2023 Stonewall Book Award Speeches


In 2023, the American Library Association (ALA) awarded Love, Violet the Stonewall Book Award – Mike Morgan and Larry Romans Children’s Literature Award. This was the honor of a lifetime! And it means many more children will enjoy Love, Violet — in spite of all the soft censorship and book bans.

Illustrator Charlene Chua and I share our acceptance speeches (slightly edited) in this video, including Charlene’s powerful comics and my voice recording (full text below). You can also watch it here on YouTube, with subtitles.

Illustrator Charlene Chua, Asian with brown skin and black bob tucked in a cap, smiling and wearing a mask and glasses, holds an award plaque with FSG editor Trisha de Guzman, brown skin, big smile, glasses and black bob and a lavender floral dress - in a conference room

Illustrator Charlene Chua and FSG editor Trisha de Guzman hold the 2023 Stonewall Book Award Plaque for LOVE, VIOLET at ALA 2023


Two ALA librarians from the Rainbow Roundtable - Stonewall Book Award Committee - holding copies of LOVE, VIOLET.Both are smiling, with peach skin and glasses and brown hair, one long the other pulled back.

Two ALA librarians from the Rainbow Roundtable – Stonewall Book Award Committee – holding copies of LOVE, VIOLET


LOVE, VIOLET bling! Librarian proudly wears tiny LOVE, VIOLET ear rings to ALA 2023! Close up of woman's ear, with many piercings and one dangling earring that looks like a copy of the book.

LOVE, VIOLET bling! Librarian proudly wears tiny LOVE, VIOLET ear rings to ALA 2023!


Charlotte Sullivan Wild’s 2023 Stonewall Acceptance Speech for Love, Violet (unedited):


I’m thrilled to be celebrating rainbow books with you! Like many of us, I grew up unable to even talk about queerness. And now, look at all these books! Thank you for honoring Love, Violet!

Warmest thanks to the ALA, Rainbow Round Table, and the Stonewall Award Committee. And especially to Mike Morgan and Larry Romans, and our queer elders, who have opened the way for us.

I’m indebted to my dear, patient writing friends, my faithful agent Minju Chang, who has believed in Love, Violet since 2013 – even when publishers kept telling us – sometimes directly, sometimes in code – that they couldn’t sell stories about queer kids. But editor Trisha de Guzman at Farrar, Straus & Giroux BYR joyfully changed that! Thanks to our amazing MacKids team: Aram Kim, Joy Peskin, life-saver Molly Ellis, Sara Elroubi, and so many others.

Two women smiling up at us with conference badges on, Minju Chang with long, straight black hair and olive skin, Charlotte with wavy honey hair, glasses

Minju and Charlotte at the 2016 Children’s Literature Conference hosted by The Loft Literary Center in Minneapolis, Minnesota.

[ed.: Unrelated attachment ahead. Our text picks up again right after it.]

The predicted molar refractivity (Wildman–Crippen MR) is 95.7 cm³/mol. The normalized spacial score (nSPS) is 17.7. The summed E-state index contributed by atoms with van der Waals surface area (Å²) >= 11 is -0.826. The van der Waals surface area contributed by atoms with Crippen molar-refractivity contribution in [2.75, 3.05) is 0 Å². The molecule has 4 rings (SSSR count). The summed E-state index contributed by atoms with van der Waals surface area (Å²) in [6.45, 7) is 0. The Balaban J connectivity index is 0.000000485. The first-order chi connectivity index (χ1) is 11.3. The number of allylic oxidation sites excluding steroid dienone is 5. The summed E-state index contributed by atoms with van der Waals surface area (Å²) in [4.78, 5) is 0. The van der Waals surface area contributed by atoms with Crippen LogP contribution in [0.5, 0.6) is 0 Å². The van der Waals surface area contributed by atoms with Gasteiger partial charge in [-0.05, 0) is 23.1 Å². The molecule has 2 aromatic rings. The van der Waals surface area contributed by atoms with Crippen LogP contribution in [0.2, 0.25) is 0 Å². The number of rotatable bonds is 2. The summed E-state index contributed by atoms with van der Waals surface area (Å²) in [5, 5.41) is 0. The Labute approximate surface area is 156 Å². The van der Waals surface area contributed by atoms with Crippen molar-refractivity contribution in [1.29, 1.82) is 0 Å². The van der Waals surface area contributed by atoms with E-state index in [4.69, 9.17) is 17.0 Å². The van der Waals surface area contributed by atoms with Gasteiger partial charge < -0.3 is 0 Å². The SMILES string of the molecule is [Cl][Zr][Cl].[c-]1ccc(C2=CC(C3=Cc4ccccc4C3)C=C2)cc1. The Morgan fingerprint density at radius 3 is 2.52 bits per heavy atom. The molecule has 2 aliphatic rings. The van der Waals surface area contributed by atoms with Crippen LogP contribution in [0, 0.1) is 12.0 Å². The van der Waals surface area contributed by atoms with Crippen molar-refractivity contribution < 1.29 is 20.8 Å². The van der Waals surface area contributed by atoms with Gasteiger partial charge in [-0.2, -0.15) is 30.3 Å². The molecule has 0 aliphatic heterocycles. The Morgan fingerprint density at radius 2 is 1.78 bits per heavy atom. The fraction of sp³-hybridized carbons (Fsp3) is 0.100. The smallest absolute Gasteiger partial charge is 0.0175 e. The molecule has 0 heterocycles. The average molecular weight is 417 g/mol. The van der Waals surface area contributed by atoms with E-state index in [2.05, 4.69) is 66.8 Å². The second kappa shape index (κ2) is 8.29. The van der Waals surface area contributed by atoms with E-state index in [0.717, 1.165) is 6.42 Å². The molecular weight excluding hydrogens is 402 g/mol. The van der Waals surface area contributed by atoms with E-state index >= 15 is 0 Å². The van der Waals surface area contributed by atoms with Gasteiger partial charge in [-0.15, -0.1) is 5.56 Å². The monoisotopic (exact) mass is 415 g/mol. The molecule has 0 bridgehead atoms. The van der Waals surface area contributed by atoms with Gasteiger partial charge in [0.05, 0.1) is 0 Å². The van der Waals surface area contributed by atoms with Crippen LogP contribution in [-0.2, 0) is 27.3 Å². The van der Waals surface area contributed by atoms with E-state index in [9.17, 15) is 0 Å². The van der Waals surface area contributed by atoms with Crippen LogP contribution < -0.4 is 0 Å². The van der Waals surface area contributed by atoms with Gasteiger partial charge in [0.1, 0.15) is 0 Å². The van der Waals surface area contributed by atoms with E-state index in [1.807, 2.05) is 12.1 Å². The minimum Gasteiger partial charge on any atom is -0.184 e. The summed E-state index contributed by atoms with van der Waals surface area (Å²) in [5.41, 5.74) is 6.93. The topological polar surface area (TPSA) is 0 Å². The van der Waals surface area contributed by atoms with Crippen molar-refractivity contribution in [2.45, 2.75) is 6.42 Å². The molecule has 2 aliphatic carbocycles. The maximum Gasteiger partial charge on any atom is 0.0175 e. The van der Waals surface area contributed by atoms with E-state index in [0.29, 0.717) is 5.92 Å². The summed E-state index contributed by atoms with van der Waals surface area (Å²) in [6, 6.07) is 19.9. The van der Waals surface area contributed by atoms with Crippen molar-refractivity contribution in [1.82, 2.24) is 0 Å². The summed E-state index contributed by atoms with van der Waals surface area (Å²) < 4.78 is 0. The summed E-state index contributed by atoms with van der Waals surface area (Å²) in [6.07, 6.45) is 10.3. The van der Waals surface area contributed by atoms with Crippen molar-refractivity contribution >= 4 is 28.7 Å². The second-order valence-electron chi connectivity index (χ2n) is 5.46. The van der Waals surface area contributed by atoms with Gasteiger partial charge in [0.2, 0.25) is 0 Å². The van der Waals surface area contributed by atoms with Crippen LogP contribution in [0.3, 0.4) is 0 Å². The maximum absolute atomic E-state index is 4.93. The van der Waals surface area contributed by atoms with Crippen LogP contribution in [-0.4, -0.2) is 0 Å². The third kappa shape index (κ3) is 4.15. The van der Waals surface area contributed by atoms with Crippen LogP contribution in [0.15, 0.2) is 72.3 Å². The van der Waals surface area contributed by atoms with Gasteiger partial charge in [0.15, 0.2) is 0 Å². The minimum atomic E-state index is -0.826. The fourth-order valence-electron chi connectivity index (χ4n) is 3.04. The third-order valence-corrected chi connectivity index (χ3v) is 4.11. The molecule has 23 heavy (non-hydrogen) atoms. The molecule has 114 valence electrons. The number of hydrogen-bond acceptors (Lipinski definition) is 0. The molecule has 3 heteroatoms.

And to Charlene Chua, painter of dreams, your luminous, heart-filled images gave this story life!

Illustrator Charlene Chua holds up a watercolor painting of two girls running through snowy woods with a sunset sky. (In this early version of the paintings, Violet's red hair is long and flowing - in the book it's short). Charlene, sitting in her home studio, has short, asymmetrical, black hair and glasses; their hand is held up to the painting as they talk.

Charlene Chua discussing an early test watercolor from LOVE, VIOLET in her home studio (from video: MAKING LOVE, VIOLET)

Deepest thanks to my family who have always supported my storytelling (sometimes embarrassingly so!) and who did the work to become allies even when it wasn’t easy.

Last, Love, Violet would not exist without my gal in cowgirl boots: Nobody Expects the Spanish Inquisition, love! (That was our code for “I love you” before we could be out. I think the cat’s out of the bag now!)

Author Charlotte Sullivan Wild, with long, wavy blonde hair and a blue cap and draping woodsy blue scarf kisses the side of her wife's face. Her wife has a big grin, with raised eyebrows. Her hair is short medium brown. She's in a black sweater

Kissing my favorite cowgirl



It’s impossible to sum up how personal Love, Violet is. Stories and histories are always personal. So is the harm of false myths used to demonize. Growing up in a family of Evangelical pastors and missionaries, my only words or images for queerness were the horror stories of male pedophiles pouring from our Christian radio station.

I longed to be good. Loved. Family. How could I be queer?

I couldn’t. So I tried not to be. I suppressed and repressed, until it was choking me. But then, in my 30s—not even divorce, not resigning a faculty position, or facing my Very Religious family could stop me.

I’d never felt more liberated. Joyful! Myself.